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Fresh US  Attempts to Scuttle JCPOA “Futile”
National

Fresh US Attempts to Scuttle JCPOA “Futile”

The Foreign Ministry spokesman said the upcoming visit of US officials to the UN nuclear watchdog's headquarters probably aimed at achieving the US President Donald Trump's declared goal of killing the 2015 nuclear deal will get them nowhere.
US Ambassador to the United Nations Nikki Haley will travel to the International Atomic Energy Agency's base in Vienna later this month to "further explore the extent of Iran's nuclear activities" with IAEA officials, Reuters quoted a US official as saying on August 9.
The IAEA monitors limits placed on Iran's nuclear activities under the nuclear deal, through what has been described as the most extensive nuclear inspections and monitoring regime in history.
Qasemi said the IAEA has repeatedly confirmed Iran as complying with the multi-party accord, and this assessment is not to change in the future.
"If they seek to damage JCPOA, I think this would prove a vain bid, as the agency is carefully performing its tasks and future reports will verify Iran's compliance again," ISNA quoted him as saying in a regular press briefing in Tehran on Monday.
The spokesman was referring to the Joint Comprehensive Plan of Action, the formal title of the deal, which is frequently hammered by Trump who has hardened the US tone on Iran and imposed sanctions one after another since coming to power in January.

***Deal Underpinned by Broad Support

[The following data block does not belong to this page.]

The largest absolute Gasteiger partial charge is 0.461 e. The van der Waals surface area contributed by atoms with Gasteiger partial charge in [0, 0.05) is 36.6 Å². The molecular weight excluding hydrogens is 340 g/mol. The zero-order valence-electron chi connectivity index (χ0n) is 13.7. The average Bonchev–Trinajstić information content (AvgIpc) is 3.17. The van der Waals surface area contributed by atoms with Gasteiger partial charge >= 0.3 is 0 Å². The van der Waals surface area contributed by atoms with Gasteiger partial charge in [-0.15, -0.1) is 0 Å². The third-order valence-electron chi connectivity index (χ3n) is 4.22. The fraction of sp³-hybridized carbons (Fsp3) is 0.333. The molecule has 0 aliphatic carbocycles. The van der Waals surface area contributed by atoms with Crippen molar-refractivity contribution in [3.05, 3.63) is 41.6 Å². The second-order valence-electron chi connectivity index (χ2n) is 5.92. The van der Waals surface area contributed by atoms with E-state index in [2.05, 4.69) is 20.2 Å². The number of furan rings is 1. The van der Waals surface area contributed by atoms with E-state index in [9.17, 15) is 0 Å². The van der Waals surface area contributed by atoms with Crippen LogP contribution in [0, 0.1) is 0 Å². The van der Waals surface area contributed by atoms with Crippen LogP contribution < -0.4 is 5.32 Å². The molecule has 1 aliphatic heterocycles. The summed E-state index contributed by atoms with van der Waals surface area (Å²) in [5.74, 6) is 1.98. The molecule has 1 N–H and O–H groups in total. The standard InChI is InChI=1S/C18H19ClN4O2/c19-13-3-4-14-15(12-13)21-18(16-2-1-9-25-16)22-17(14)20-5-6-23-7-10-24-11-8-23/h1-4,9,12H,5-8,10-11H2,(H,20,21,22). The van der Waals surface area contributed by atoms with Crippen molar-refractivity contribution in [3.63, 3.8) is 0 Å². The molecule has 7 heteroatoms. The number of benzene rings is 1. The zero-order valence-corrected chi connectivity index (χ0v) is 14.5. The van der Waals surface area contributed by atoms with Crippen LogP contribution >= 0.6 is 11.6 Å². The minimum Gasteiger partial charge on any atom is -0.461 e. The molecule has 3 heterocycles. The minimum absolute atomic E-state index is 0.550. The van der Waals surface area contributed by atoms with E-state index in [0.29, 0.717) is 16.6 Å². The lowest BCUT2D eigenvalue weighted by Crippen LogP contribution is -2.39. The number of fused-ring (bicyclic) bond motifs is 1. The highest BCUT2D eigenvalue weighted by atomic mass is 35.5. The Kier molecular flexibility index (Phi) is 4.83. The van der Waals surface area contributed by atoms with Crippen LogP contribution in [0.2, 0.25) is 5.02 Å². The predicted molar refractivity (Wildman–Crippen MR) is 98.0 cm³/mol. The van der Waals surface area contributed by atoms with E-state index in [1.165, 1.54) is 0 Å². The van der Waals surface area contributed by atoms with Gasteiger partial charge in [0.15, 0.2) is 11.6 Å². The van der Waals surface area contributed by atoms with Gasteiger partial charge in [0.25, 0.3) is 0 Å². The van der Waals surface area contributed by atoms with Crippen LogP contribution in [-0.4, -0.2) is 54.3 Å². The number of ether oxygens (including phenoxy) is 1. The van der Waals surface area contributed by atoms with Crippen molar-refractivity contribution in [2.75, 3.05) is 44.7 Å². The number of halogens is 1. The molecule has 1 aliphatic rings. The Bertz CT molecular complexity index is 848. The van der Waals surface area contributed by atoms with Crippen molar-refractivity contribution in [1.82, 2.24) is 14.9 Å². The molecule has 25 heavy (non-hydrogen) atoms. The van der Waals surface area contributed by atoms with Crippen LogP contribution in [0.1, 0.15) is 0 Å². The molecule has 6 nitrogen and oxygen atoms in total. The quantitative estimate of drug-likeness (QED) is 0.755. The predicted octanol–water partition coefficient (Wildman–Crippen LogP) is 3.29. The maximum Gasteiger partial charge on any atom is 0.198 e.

Qasemi said the support by other signatories to the deal will prevent Trump from fulfilling his professed wish to "dismantle" the accord, although he acknowledged that the US efforts could "create some problems".
The other sides of the two-year deal, namely the UK, France, China, Russia and Germany, are apparently in consensus over the need to protect the deal that settled a 12-year dispute between Iran and western governments accusing it of seeking nukes.
The IAEA could not find evidence confirming the western allegations despite conducting numerous inspections on Iran's nuclear sites, even military bases.
The unnamed US official told Reuters the trip was part of Washington's review of Tehran's compliance with the deal.
Under the US law, the State Department must notify Congress every 90 days of Iran's adherence to the pact.
The next deadline is October and Trump has said he thinks by then the US will declare Iran to be noncompliant.
Last month, Foreign Policy reported a White House source that Trump has instructed a group of White House staffers to provide him with options to declare that Tehran was not in compliance with the agreement in October.
Also last month, AP reported senior US officials as saying the Trump administration was to push for inspections of Iranian military sites by alleging suspicious nuclear activities there.
Under the deal, the IAEA is in charge of conducting such inspections, but it first needs to provide Iran with a logical explanation for doing so and Tehran can propose alternatives to on-site inspections.
In April, Trump ordered a review of whether it is in the US interests to stop adhering to its nuclear deal commitments.

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